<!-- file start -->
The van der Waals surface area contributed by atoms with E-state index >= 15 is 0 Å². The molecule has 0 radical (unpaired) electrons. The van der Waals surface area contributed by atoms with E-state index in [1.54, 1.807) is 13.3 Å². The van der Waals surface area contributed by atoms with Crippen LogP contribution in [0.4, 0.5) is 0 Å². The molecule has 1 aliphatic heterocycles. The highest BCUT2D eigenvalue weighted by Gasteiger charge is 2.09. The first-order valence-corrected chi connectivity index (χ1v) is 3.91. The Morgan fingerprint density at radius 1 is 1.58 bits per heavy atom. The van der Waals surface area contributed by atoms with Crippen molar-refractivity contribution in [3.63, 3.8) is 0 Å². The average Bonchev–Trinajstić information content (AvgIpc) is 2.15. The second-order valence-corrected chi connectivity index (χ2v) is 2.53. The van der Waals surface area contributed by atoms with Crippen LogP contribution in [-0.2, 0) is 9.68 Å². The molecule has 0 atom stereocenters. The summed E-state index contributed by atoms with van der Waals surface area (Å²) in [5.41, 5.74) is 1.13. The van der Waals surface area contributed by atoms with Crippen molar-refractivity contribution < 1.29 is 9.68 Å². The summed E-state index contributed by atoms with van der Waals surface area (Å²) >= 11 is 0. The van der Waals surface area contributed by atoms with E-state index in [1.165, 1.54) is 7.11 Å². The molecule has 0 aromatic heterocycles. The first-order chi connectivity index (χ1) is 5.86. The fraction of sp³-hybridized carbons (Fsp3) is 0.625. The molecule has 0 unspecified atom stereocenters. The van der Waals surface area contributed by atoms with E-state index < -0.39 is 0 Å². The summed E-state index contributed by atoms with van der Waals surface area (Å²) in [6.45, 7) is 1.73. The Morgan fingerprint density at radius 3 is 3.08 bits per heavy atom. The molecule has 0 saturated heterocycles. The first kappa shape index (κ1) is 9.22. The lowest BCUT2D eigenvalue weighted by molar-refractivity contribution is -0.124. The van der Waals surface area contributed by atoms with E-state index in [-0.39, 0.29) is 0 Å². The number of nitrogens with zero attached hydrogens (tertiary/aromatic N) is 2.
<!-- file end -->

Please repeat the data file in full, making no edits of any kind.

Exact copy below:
The van der Waals surface area contributed by atoms with E-state index >= 15 is 0 Å². The molecule has 0 radical (unpaired) electrons. The van der Waals surface area contributed by atoms with E-state index in [1.54, 1.807) is 13.3 Å². The van der Waals surface area contributed by atoms with Crippen LogP contribution in [0.4, 0.5) is 0 Å². The molecule has 1 aliphatic heterocycles. The highest BCUT2D eigenvalue weighted by Gasteiger charge is 2.09. The first-order valence-corrected chi connectivity index (χ1v) is 3.91. The Morgan fingerprint density at radius 1 is 1.58 bits per heavy atom. The van der Waals surface area contributed by atoms with Crippen molar-refractivity contribution in [3.63, 3.8) is 0 Å². The average Bonchev–Trinajstić information content (AvgIpc) is 2.15. The second-order valence-corrected chi connectivity index (χ2v) is 2.53. The van der Waals surface area contributed by atoms with Crippen LogP contribution in [-0.2, 0) is 9.68 Å². The molecule has 0 atom stereocenters. The summed E-state index contributed by atoms with van der Waals surface area (Å²) in [5.41, 5.74) is 1.13. The van der Waals surface area contributed by atoms with Crippen molar-refractivity contribution < 1.29 is 9.68 Å². The summed E-state index contributed by atoms with van der Waals surface area (Å²) >= 11 is 0. The van der Waals surface area contributed by atoms with E-state index in [1.165, 1.54) is 7.11 Å². The molecule has 0 aromatic heterocycles. The first-order chi connectivity index (χ1) is 5.86. The fraction of sp³-hybridized carbons (Fsp3) is 0.625. The molecule has 0 unspecified atom stereocenters. The van der Waals surface area contributed by atoms with E-state index < -0.39 is 0 Å². The summed E-state index contributed by atoms with van der Waals surface area (Å²) in [6.45, 7) is 1.73. The Morgan fingerprint density at radius 3 is 3.08 bits per heavy atom. The molecule has 0 saturated heterocycles. The first kappa shape index (κ1) is 9.22. The lowest BCUT2D eigenvalue weighted by molar-refractivity contribution is -0.124. The van der Waals surface area contributed by atoms with E-state index in [-0.39, 0.29) is 0 Å². The number of nitrogens with zero attached hydrogens (tertiary/aromatic N) is 2.